Portugal's Resolution Fund to borrow 475 mln euros to inject into Novo Banco

LISBON, June 2 (Reuters) - Portugal’s Resolution Fund said it had agreed with a banking syndicate to borrow 475 million euros ($580.36 million) to shore up the capital of lender Novo Banco, which emerged from the ruins of the collapsed Banco Espirito Santo.

The loan is politically controversial as Novo Banco is 75% owned by U.S. private equity fund Lone Star and because the state-backed Resolution Fund, which has the remaining 25%, has injected 3 billion euros into the bank’s capital since 2017.

“It is a credit line of 475 million euros, which can be used by the Resolution Fund in 2021 and 2022, if necessary,” the fund’s general secretary, Joao Freitas, told a parliamentary committee on Tuesday.

He said the loan, agreed on Monday with seven Portuguese banks, matures in 2046 and has an interest rate equivalent to that of 5-year Portuguese sovereign bonds plus 15 basis points. Now, the loan interest rate is negative at -0.06%.

The government gave a green light for the loan and said last week the resolution fund would inject 429 million euros of the 475 million by year end.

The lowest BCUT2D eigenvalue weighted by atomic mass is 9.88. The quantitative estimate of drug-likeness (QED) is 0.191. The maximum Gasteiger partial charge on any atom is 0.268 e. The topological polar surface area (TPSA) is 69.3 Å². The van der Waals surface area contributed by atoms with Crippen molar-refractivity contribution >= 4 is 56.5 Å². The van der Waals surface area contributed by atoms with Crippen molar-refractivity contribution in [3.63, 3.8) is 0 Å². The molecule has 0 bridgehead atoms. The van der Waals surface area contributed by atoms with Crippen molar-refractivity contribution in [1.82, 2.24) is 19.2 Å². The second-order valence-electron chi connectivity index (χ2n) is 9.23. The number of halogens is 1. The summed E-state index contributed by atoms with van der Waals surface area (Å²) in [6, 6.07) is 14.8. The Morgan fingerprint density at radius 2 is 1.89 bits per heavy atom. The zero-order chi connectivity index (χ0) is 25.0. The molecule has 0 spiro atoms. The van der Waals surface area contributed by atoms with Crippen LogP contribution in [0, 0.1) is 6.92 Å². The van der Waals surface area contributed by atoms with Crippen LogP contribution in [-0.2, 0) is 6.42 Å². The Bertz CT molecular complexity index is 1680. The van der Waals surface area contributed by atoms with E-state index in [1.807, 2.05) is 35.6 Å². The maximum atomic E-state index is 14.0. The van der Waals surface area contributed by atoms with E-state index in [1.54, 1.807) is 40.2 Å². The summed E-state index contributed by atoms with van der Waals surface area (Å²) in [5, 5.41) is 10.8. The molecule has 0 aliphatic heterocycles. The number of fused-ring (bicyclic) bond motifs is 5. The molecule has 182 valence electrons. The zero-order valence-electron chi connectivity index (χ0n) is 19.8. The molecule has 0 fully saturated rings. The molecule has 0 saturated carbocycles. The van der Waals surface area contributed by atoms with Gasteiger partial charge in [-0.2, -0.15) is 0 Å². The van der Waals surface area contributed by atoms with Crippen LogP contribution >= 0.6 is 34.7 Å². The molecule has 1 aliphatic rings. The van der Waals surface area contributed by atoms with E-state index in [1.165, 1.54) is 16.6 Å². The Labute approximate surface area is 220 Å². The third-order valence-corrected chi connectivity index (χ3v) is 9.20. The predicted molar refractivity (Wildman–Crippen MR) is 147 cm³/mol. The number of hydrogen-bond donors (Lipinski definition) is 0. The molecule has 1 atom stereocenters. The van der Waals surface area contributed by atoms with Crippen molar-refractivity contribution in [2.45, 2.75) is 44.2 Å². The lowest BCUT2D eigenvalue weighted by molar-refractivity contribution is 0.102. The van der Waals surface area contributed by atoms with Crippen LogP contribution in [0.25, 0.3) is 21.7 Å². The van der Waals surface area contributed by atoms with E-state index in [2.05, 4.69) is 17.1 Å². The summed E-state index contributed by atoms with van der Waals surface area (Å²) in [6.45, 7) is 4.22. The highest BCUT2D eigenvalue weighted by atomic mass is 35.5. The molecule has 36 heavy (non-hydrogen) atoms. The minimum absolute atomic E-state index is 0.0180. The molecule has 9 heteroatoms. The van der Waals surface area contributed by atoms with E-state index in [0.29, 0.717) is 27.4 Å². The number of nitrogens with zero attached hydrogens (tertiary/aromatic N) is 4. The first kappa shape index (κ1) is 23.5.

The resolution fund is backed by all Portuguese banks which pay annual contributions to finance it, and it can access loans from the state and banks.

Lone Star acquired the majority stake in Novo Banco in 2017, with the sale contract stipulating that the Resolution Fund must inject up to 3.9 billion euros in case of losses on the sale of some toxic assets inherited from collapsed Banco Espirito Santo.

The injection is meant to keep the bank’s solvency ratios at the required levels.

On Monday, the bank reported quarterly profit of 70.1 million euros ($85.8 million) and a jump of 12% in net interest income, after losses running into billions of euros since its 2014 rescue.

Chief Executive Antonio Ramalho told Reuters on Tuesday that Novo Banco, finally purged of the toxic legacy it inherited from the collapsed BES, is focusing on boosting profits to increase shareholder value. ($1=0.8185 euros) (Reporting by Sergio Goncalves; Editing by Clarence Fernandez)